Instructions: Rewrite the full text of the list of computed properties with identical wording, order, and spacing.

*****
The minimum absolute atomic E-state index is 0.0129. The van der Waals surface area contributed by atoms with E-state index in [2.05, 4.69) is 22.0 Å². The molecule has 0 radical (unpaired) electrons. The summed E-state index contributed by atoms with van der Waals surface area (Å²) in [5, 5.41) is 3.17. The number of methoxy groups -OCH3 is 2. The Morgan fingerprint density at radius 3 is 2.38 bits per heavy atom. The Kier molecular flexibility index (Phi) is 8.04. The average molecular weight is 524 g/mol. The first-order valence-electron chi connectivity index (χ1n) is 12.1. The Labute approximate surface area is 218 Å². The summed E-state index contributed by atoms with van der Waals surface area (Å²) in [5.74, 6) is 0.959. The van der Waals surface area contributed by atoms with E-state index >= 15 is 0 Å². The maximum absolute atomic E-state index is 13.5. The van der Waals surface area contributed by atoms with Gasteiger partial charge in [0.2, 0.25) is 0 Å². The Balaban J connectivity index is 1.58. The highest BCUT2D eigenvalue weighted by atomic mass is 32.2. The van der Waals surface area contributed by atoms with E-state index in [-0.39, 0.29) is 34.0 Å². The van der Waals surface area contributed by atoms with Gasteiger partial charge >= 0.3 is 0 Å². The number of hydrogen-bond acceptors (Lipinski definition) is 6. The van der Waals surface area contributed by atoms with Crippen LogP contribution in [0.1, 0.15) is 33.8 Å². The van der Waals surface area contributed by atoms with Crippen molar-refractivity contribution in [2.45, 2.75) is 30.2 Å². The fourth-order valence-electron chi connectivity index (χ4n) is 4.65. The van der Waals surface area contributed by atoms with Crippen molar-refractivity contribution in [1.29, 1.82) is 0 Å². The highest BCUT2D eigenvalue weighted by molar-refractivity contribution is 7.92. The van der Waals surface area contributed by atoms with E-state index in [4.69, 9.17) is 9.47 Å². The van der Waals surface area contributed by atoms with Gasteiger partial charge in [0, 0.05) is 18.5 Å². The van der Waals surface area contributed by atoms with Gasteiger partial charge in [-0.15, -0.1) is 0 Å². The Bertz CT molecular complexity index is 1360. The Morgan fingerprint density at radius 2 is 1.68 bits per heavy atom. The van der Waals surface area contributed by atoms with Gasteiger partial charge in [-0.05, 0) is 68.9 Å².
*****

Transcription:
The minimum absolute atomic E-state index is 0.0129. The van der Waals surface area contributed by atoms with E-state index in [2.05, 4.69) is 22.0 Å². The molecule has 0 radical (unpaired) electrons. The summed E-state index contributed by atoms with van der Waals surface area (Å²) in [5, 5.41) is 3.17. The number of methoxy groups -OCH3 is 2. The Morgan fingerprint density at radius 3 is 2.38 bits per heavy atom. The Kier molecular flexibility index (Phi) is 8.04. The average molecular weight is 524 g/mol. The first-order valence-electron chi connectivity index (χ1n) is 12.1. The Labute approximate surface area is 218 Å². The summed E-state index contributed by atoms with van der Waals surface area (Å²) in [5.74, 6) is 0.959. The van der Waals surface area contributed by atoms with E-state index >= 15 is 0 Å². The maximum absolute atomic E-state index is 13.5. The van der Waals surface area contributed by atoms with Gasteiger partial charge in [0.2, 0.25) is 0 Å². The Balaban J connectivity index is 1.58. The highest BCUT2D eigenvalue weighted by atomic mass is 32.2. The van der Waals surface area contributed by atoms with E-state index in [-0.39, 0.29) is 34.0 Å². The van der Waals surface area contributed by atoms with Gasteiger partial charge >= 0.3 is 0 Å². The number of hydrogen-bond acceptors (Lipinski definition) is 6. The van der Waals surface area contributed by atoms with Crippen LogP contribution in [0.1, 0.15) is 33.8 Å². The van der Waals surface area contributed by atoms with Crippen molar-refractivity contribution in [2.45, 2.75) is 30.2 Å². The fourth-order valence-electron chi connectivity index (χ4n) is 4.65. The van der Waals surface area contributed by atoms with Crippen molar-refractivity contribution in [1.29, 1.82) is 0 Å². The highest BCUT2D eigenvalue weighted by molar-refractivity contribution is 7.92. The van der Waals surface area contributed by atoms with E-state index in [4.69, 9.17) is 9.47 Å². The van der Waals surface area contributed by atoms with Gasteiger partial charge in [0, 0.05) is 18.5 Å². The van der Waals surface area contributed by atoms with Gasteiger partial charge in [-0.15, -0.1) is 0 Å². The Bertz CT molecular complexity index is 1360. The Morgan fingerprint density at radius 2 is 1.68 bits per heavy atom. The van der Waals surface area contributed by atoms with Gasteiger partial charge in [-0.05, 0) is 68.9 Å².